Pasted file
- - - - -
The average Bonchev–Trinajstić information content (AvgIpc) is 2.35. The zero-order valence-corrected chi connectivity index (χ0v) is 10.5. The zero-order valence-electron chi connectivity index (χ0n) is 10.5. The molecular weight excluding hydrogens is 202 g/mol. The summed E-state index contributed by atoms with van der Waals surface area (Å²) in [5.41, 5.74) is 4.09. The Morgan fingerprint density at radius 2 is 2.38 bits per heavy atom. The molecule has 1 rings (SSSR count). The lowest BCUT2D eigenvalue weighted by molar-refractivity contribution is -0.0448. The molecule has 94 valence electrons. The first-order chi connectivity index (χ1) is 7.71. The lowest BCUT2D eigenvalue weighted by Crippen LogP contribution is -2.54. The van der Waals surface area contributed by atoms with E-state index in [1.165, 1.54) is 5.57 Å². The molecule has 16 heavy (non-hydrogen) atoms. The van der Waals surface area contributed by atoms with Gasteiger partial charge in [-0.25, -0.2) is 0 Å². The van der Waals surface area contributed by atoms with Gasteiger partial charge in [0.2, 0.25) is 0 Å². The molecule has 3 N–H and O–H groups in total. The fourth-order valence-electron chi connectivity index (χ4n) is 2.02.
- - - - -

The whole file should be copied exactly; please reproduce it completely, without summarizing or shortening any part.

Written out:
The average Bonchev–Trinajstić information content (AvgIpc) is 2.35. The zero-order valence-corrected chi connectivity index (χ0v) is 10.5. The zero-order valence-electron chi connectivity index (χ0n) is 10.5. The molecular weight excluding hydrogens is 202 g/mol. The summed E-state index contributed by atoms with van der Waals surface area (Å²) in [5.41, 5.74) is 4.09. The Morgan fingerprint density at radius 2 is 2.38 bits per heavy atom. The molecule has 1 rings (SSSR count). The lowest BCUT2D eigenvalue weighted by molar-refractivity contribution is -0.0448. The molecule has 94 valence electrons. The first-order chi connectivity index (χ1) is 7.71. The lowest BCUT2D eigenvalue weighted by Crippen LogP contribution is -2.54. The van der Waals surface area contributed by atoms with E-state index in [1.165, 1.54) is 5.57 Å². The molecule has 16 heavy (non-hydrogen) atoms. The van der Waals surface area contributed by atoms with Gasteiger partial charge in [-0.25, -0.2) is 0 Å². The van der Waals surface area contributed by atoms with Gasteiger partial charge in [0.2, 0.25) is 0 Å². The molecule has 3 N–H and O–H groups in total. The fourth-order valence-electron chi connectivity index (χ4n) is 2.02.